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Duration (approx) 100 hours
Qualification Statement of Attainment

Home Study Garden Maintenance Course

Learning effective design and management of a garden.

  • Have a healthy garden all year round.
  • Proper garden maintenance will save you time and money. Learn how with this course.
  • Understand the shortcuts to have a good looking garden without huge amounts of time and money.
  • Highly respected and qualified industry experts as tutors.

Learn more about garden maintenance.


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Learn about garden maintenance, garden planning, weed control, feeding plants and much more.

The course requires approximately 100 hours of study. We find most students complete 100 hours in three to six months, but it depends how much time you have available for studying.
You can start the course at any time.
Throughout the course you are supported by our highly experienced and well qualified horticulture tutors.
Lesson Structure
There are 10 lessons in this course:
  1. Introduction Planning and managing a garden.
    • Cost of Maintenance
    • Expensive and Less Expensive areas of a garden
    • Planning
    • Garden Checklists
    • Analysing Maintenance of Parks and Gardens
    • Organising Garden Maintenance Staff
  2. Garden Furnishings and Machinery
    • What Tool for What Job
    • Overview of Machinery
    • Mowers and How to Mow
    • Aerators, Chippers, Mechanised Sprayers, Chain Saws, Brush Cutters, etc.
    • Tractors
    • Tool Maintenance
    • Engine Troubleshooting
    • Outdoor Furniture -plastic, timber, metal
    • Protecting Furnishings -paints, stains, preservatives
  3. Feeding Plants
    • Symptoms of Nutritional and other Problems
    • Conducting an Inspection of Plants
    • Soil Characteristics and identification of Soil Issues
    • Review of Plant Nutrition
    • Choosing the Right Fertiliser
    • Diagnosing Nutritional Problems
    • Improving soils
  4. Weed Control
    • Nature and Scope of Weed Problems
    • Natural Ways to Control Weeds -suffocation, burning, cultivation, etc
    • Common groups of weeds and options for treating and recognising different weed varieties.
  5. Weedicides
    • How Weeds Spread
    • Types of chemicals found in weedicides and suitable weedicide
    • Which chemical would control the weed.
    • Chemicals and the Law
  6. Natural Pest Control
    • Scope and Nature of Natural Controls
    • Cultural Controls
    • Mechanical Control Methods
    • Physical Control Methods
    • Methods for controlling selected insects
    • Companion Planting
    • Common Environmental Problems
    • Tolerance Levels in different plants
    • Biological Controls
    • Natural Sprays
    • Buffer Zones
    • Mulching
  7. Chemical Pest Control
    • Integrated Pest Management (IPM)
    • Ways of Applying Chemicals
    • Safety with Chemicals
    • Understanding Pesticides -toxicity, LD50, Persistence, etc.
    • Specific chemical treatments and a summary of pesticides.
  8. Turf Management
    • Common Turf Problems
    • Turf Pests
    • Chemical Damage
    • Establishment and Maintence of Lawns
    • Mowing, Fertilizing, Aeration, etc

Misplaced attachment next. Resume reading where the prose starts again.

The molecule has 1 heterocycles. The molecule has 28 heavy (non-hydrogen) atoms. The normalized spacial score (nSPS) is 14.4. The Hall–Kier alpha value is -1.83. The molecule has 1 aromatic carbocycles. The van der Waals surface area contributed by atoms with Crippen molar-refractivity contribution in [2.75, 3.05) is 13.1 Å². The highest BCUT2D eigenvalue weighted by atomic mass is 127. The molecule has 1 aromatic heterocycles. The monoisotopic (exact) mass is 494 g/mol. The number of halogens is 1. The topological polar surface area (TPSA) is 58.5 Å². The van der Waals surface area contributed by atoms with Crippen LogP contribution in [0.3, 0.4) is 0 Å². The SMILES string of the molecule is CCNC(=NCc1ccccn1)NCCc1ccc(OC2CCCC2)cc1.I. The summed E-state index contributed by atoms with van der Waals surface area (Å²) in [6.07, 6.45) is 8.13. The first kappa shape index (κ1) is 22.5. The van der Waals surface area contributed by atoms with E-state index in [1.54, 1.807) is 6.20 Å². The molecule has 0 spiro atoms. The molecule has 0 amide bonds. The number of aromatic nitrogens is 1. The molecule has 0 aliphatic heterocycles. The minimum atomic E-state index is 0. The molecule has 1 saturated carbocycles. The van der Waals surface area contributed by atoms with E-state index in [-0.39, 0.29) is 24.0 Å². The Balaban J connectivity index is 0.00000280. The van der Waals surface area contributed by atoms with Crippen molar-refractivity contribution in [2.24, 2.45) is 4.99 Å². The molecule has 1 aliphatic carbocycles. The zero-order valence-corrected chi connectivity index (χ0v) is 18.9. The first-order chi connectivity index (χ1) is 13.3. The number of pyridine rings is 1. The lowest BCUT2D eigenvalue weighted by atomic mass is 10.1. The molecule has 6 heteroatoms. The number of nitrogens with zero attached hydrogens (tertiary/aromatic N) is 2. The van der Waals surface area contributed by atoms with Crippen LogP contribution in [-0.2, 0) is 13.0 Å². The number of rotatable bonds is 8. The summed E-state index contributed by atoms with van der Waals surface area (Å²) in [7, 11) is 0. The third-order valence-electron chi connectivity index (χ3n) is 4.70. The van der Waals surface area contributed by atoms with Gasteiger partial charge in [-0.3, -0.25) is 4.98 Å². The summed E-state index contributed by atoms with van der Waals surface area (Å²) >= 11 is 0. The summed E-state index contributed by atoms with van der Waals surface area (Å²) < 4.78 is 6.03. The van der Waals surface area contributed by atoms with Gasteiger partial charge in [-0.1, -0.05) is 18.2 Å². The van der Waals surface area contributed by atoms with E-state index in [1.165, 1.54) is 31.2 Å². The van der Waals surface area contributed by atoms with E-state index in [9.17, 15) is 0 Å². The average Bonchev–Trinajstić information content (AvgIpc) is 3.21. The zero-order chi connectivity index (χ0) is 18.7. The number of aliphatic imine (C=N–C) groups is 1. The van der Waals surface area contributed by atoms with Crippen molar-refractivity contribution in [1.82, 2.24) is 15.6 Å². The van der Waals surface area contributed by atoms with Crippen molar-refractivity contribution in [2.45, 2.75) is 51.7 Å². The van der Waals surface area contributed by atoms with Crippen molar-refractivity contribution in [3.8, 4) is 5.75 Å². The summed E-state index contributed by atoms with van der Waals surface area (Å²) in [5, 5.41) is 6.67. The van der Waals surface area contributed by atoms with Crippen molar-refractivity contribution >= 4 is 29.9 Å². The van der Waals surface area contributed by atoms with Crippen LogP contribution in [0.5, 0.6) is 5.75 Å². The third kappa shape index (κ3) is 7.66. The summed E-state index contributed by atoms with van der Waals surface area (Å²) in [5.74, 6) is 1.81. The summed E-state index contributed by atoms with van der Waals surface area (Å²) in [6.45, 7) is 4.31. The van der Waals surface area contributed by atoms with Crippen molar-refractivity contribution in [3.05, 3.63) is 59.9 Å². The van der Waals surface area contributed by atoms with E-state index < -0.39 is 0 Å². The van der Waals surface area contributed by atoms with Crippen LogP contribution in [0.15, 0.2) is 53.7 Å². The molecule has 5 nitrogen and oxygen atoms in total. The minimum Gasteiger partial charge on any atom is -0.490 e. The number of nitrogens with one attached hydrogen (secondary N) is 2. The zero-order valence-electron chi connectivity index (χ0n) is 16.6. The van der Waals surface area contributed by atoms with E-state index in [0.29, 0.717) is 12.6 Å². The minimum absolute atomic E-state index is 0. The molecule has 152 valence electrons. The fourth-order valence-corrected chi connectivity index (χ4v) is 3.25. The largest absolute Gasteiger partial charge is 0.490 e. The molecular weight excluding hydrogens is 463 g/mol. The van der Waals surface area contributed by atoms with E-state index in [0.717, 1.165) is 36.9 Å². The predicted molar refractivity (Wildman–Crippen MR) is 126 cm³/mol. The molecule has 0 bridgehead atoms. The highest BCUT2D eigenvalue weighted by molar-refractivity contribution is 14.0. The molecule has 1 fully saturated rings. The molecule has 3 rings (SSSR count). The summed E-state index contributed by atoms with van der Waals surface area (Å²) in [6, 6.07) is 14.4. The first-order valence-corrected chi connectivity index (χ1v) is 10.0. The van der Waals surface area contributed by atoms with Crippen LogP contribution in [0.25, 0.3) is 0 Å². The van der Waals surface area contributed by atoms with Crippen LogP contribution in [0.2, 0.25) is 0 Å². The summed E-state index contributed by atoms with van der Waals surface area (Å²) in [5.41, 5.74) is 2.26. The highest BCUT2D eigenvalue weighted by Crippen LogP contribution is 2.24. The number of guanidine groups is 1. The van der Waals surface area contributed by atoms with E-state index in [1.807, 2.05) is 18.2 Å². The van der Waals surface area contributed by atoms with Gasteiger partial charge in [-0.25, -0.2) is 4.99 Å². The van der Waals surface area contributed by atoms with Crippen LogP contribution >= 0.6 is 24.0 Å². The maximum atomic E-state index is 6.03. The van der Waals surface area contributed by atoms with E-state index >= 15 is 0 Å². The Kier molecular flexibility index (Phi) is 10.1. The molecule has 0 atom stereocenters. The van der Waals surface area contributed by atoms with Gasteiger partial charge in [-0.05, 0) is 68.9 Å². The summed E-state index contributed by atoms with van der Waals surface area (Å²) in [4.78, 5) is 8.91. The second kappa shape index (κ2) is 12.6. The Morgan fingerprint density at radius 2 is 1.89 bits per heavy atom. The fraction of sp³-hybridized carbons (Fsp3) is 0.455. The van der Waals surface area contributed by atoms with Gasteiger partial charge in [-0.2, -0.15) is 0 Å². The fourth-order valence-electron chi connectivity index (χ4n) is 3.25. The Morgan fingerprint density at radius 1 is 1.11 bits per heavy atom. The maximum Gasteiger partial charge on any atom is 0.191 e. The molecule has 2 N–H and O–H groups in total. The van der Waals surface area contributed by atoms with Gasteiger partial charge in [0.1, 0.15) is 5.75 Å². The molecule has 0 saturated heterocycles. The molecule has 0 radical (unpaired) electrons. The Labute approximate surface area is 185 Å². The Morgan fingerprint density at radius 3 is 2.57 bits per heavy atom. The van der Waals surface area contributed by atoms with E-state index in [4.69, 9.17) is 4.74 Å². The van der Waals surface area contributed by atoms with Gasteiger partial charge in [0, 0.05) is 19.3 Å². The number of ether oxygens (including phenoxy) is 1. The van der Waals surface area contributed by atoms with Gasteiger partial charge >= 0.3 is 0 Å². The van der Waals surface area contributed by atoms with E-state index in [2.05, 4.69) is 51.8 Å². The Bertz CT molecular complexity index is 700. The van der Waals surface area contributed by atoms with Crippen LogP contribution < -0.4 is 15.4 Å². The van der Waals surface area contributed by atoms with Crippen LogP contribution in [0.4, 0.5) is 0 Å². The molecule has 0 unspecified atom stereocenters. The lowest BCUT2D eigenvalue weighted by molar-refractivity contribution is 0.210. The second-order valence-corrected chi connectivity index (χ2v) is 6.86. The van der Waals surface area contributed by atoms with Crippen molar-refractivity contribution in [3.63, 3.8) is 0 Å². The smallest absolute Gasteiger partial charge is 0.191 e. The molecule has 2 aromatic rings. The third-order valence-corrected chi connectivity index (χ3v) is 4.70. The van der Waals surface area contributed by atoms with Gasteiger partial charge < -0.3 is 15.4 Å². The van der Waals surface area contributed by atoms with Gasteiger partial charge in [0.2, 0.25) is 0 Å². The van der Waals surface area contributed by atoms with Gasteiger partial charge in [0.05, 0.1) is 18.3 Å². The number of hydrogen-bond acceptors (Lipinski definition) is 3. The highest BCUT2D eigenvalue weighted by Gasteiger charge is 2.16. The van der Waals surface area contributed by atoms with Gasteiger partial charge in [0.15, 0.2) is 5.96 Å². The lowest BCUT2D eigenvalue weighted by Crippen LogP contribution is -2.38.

• Turf varieties, appropriate turf for specific areas, low and high maintenance turf.
  9. Irrigation
    • Importance of Water
    • Water Loss from different soils & Improving Water retention
    • Understanding Water Dynamics in soil
    • Irrigation -types of systems
    • Planning an irrigation system
    • Using an irrigation system
    • Controlling slippery surfaces
  10. Maintenance of Plants
    • Why Prune
    • Before Pruning
    • Time of Pruning: Does it matter?
    • What to consider when pruning
    • Removing Dead Wood
    • Controlling shape and size
    • How to prune different types of plants

Each lesson culminates in an assignment which is submitted to the school, marked by the school's tutors and returned to you with any relevant suggestions, comments, and if necessary, extra reading.


  • Evaluate the maintenance needs and develop a plan for maintaining a garden.
  • Select and maintain tools and equipment appropriately for use in garden maintenance.
  • Describe maintenance requirements for garden structures such as furniture, gates and fencing.
  • Maintain appropriate nutrition requirements for healthy plant growth.
  • Control weeds in a garden.
  • Use weedicides in a safe and effective way.
  • Control pests using non chemical methods.
  • Use chemical pesticides safely and efficiently.
  • Maintain lawns in a healthy and well maintained condition.
  • Describe options for managing water in a garden.
  • Determine actions that should be taken to maintain a variety of different plants.

Article by our Principal, John Mason.


A garden maintenance business provides services that help to maintain the general health or condition, and the presentation of a garden. These services might include such things as lawn mowing, lawn repair and renovation, pruning, spraying pesticides, fertilising or soil care, replacing old or sick plants, maintaining indoor plants, tree lopping or tree surgery.

There was a time when anyone could start this type of business and as long as they were prepared to do physical work, and sweat a little, they would have a reasonable chance of success. Garden maintenance today is however increasingly sophisticated, and increasingly mechanised. If you are to do jobs as well as your competition, you must have some basic knowledge. Very often you also need the right machinery or you will simply take longer to do a job, and sooner or later the clients will discover that they can get more for their money by employing a better equipped gardener.